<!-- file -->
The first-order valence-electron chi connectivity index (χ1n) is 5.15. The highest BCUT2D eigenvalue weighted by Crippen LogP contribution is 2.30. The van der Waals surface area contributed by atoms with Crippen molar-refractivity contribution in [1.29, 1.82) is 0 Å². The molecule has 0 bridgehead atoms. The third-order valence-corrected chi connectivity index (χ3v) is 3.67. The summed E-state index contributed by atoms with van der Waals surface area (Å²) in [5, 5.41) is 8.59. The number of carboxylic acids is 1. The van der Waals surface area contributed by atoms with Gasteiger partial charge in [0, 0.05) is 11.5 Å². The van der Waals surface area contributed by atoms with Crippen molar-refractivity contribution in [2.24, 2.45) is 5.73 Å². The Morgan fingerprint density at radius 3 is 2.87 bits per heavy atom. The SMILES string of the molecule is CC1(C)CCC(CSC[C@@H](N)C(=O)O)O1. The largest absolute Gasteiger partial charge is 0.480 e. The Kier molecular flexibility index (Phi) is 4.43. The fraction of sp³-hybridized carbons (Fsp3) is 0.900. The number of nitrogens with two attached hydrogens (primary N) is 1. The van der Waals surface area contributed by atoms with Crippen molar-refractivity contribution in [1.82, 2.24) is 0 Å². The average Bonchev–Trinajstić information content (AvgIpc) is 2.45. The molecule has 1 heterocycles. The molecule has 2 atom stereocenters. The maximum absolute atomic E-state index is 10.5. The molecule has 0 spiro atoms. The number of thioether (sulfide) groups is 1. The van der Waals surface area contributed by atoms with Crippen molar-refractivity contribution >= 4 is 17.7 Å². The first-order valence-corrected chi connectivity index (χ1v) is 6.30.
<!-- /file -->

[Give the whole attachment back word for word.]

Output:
The first-order valence-electron chi connectivity index (χ1n) is 5.15. The highest BCUT2D eigenvalue weighted by Crippen LogP contribution is 2.30. The van der Waals surface area contributed by atoms with Crippen molar-refractivity contribution in [1.29, 1.82) is 0 Å². The molecule has 0 bridgehead atoms. The third-order valence-corrected chi connectivity index (χ3v) is 3.67. The summed E-state index contributed by atoms with van der Waals surface area (Å²) in [5, 5.41) is 8.59. The number of carboxylic acids is 1. The van der Waals surface area contributed by atoms with Gasteiger partial charge in [0, 0.05) is 11.5 Å². The van der Waals surface area contributed by atoms with Crippen molar-refractivity contribution in [2.24, 2.45) is 5.73 Å². The Morgan fingerprint density at radius 3 is 2.87 bits per heavy atom. The SMILES string of the molecule is CC1(C)CCC(CSC[C@@H](N)C(=O)O)O1. The largest absolute Gasteiger partial charge is 0.480 e. The Kier molecular flexibility index (Phi) is 4.43. The fraction of sp³-hybridized carbons (Fsp3) is 0.900. The number of nitrogens with two attached hydrogens (primary N) is 1. The van der Waals surface area contributed by atoms with Crippen molar-refractivity contribution in [1.82, 2.24) is 0 Å². The average Bonchev–Trinajstić information content (AvgIpc) is 2.45. The molecule has 1 heterocycles. The molecule has 2 atom stereocenters. The maximum absolute atomic E-state index is 10.5. The molecule has 0 spiro atoms. The number of thioether (sulfide) groups is 1. The van der Waals surface area contributed by atoms with Crippen molar-refractivity contribution >= 4 is 17.7 Å². The first-order valence-corrected chi connectivity index (χ1v) is 6.30.